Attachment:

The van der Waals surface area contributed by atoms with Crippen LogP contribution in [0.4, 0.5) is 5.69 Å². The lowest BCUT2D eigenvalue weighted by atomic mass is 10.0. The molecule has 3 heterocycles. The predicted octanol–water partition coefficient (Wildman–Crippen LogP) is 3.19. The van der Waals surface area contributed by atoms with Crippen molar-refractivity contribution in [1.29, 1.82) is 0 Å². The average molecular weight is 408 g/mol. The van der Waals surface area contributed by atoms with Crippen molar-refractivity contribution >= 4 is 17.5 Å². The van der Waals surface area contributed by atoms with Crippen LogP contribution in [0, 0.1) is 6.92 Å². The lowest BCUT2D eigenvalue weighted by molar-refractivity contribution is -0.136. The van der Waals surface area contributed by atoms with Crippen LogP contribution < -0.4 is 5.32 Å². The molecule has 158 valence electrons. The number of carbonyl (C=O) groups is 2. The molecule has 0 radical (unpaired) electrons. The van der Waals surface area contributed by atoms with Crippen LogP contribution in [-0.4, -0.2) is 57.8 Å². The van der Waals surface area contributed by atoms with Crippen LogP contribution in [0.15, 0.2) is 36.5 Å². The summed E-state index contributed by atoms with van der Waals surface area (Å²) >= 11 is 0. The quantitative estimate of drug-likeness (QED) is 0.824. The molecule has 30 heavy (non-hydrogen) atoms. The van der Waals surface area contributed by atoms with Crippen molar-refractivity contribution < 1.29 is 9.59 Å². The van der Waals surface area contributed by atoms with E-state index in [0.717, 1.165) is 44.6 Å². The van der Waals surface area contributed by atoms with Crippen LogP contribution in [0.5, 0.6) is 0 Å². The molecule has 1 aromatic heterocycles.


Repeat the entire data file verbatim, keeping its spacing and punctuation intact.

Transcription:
The van der Waals surface area contributed by atoms with Crippen LogP contribution in [0.4, 0.5) is 5.69 Å². The lowest BCUT2D eigenvalue weighted by atomic mass is 10.0. The molecule has 3 heterocycles. The predicted octanol–water partition coefficient (Wildman–Crippen LogP) is 3.19. The van der Waals surface area contributed by atoms with Crippen molar-refractivity contribution in [1.29, 1.82) is 0 Å². The average molecular weight is 408 g/mol. The van der Waals surface area contributed by atoms with Crippen molar-refractivity contribution >= 4 is 17.5 Å². The van der Waals surface area contributed by atoms with Crippen LogP contribution in [0, 0.1) is 6.92 Å². The lowest BCUT2D eigenvalue weighted by molar-refractivity contribution is -0.136. The van der Waals surface area contributed by atoms with Crippen LogP contribution < -0.4 is 5.32 Å². The molecule has 158 valence electrons. The number of carbonyl (C=O) groups is 2. The molecule has 0 radical (unpaired) electrons. The van der Waals surface area contributed by atoms with Crippen LogP contribution in [-0.4, -0.2) is 57.8 Å². The van der Waals surface area contributed by atoms with Crippen LogP contribution in [0.15, 0.2) is 36.5 Å². The summed E-state index contributed by atoms with van der Waals surface area (Å²) >= 11 is 0. The quantitative estimate of drug-likeness (QED) is 0.824. The molecule has 30 heavy (non-hydrogen) atoms. The van der Waals surface area contributed by atoms with Crippen molar-refractivity contribution < 1.29 is 9.59 Å². The van der Waals surface area contributed by atoms with E-state index in [0.717, 1.165) is 44.6 Å². The van der Waals surface area contributed by atoms with Crippen LogP contribution in [0.5, 0.6) is 0 Å². The molecule has 1 aromatic heterocycles.